Millions of pupils have been kept out of classrooms for a full six months, with many falling behind or suffering loneliness, and the Government is keen to see every school reopen its doors for the autumn term.
But a minister told the Evening Standard: “Getting children back into proper lessons is important for their wellbeing and for parents who want to get back to work. That could be pushed off course if the rises in Spain and other European countries is repeated here.”
In key developments:
- Culture Secretary Oliver Dowden said holidaymakers “need to be aware of the risk that quarantine could be imposed” while they are away. “Just bear in mind that this may happen, and sadly it has happened in Spain,” he said. Belgium, Luxembourg and Croatia have all seen higher infection rates that could risk restriction-free travel.
- Heathrow boss John Holland-Kaye accused the Government of imposing “quarantine roulette” on travellers — as the airport announced a pre-tax loss of £1.1 billion in the first six months of the year.
- A £500 million government scheme was launched to help TV and movie studios to start filming again — but theatres were told they may not find out until the autumn whether they can reopen without the current social distancing measures.
Labour leader Sir Keir Starmer was visiting Falmouth to call for the furlough scheme to be extended for tourism and other hard-hit sectors.
Downing Street sources denied the Prime Minister was specifically worried about schools but said the Government was studying the curve upwards in new cases around Europe and that it could indicate a similar rise in Britain in a month’s time, when schools will be preparing for the new term.
“We are watching what’s happening in Europe very closely because last time we were a few weeks behind, which would take you to something like late August, or early September,” said the source. “Hence why we have moved very quickly on Spain.”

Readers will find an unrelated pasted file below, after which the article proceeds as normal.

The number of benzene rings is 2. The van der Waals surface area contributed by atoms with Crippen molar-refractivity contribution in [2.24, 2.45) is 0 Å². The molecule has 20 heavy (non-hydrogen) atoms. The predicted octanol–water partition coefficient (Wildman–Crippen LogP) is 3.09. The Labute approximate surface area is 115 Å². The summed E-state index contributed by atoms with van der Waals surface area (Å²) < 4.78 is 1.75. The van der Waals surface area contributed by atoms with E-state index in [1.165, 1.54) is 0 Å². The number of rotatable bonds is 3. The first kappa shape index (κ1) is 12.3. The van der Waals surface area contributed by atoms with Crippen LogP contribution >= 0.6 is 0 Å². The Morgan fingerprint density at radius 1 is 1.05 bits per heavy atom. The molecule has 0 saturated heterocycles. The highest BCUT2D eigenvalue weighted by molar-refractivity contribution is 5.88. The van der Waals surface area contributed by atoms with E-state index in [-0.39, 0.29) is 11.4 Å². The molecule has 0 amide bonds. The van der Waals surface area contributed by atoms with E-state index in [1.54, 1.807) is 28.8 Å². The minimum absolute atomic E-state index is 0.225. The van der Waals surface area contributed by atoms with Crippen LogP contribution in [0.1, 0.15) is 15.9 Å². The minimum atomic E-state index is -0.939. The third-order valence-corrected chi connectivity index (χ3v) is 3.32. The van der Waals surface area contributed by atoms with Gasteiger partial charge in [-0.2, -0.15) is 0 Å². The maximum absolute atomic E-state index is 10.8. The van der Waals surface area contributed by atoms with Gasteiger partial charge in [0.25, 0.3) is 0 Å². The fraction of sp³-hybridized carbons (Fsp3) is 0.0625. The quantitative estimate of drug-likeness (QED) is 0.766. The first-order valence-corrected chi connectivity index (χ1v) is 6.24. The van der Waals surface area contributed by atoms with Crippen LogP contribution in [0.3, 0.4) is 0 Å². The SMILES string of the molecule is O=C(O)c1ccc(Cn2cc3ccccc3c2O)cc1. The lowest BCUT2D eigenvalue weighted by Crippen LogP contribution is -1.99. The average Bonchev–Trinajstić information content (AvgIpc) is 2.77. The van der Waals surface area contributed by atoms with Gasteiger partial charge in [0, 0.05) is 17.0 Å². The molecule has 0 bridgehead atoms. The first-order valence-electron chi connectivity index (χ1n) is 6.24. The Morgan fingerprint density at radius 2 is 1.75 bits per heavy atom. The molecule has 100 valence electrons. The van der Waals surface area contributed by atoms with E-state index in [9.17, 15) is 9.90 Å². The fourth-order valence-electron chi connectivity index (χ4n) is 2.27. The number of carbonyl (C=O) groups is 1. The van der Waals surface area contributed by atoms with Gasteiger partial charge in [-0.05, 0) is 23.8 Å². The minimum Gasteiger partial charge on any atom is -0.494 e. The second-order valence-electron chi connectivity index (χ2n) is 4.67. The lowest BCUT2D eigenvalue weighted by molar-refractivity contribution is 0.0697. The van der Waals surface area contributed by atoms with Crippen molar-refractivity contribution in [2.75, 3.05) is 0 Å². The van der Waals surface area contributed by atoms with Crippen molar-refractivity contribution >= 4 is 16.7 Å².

The Department for Education has set out a detailed range of measures for schools to allow them to reopen without social distancing, including cleaning and hygiene programmes. However, there are tensions with unions.
The National Education Union this week called for teachers to have a right to wear a face mask, which the department does not think is necessary. Avis Gilmore, deputy general secretary of the NEU, said a second wave may not allow a full reopening of schools, adding: “Government needs a Plan B in the event that its guidance does not work or if cases are higher by the time we get to September. We have repeatedly urged for a Plan B to be put in place.”
In a round of media interviews this morning, Mr Dowden was asked which holiday destinations could be next. He replied: “Inevitably what we have to do is analyse the situation in countries around the world. Where we feel there is too high a degree of risk — where the incidence of the disease is rising in another country and we risk that import — we have to take measures.”
Mr Holland-Kaye said the 14-day quarantine was a blunt instrument that was unfair to passengers and the industry.
The airport’s pre-tax loss in the first six months of 2020 compared with a £7 million profit a year before.
The Heathrow CEO called for a testing regime to be rolled out for passengers arriving at airports and then a week later, saying: “Without it, Britain is just playing a game of quarantine roulette.” However, the idea was rejected by Mr Dowden, who said there was “no viable alternative to the 14-day quarantine”.
The Culture Secretary also announced a scheme to underwrite risks for domestic film and TV productions who cannot get insurance against a second wave. But he was unable to give a commitment to theatres on ending social distancing.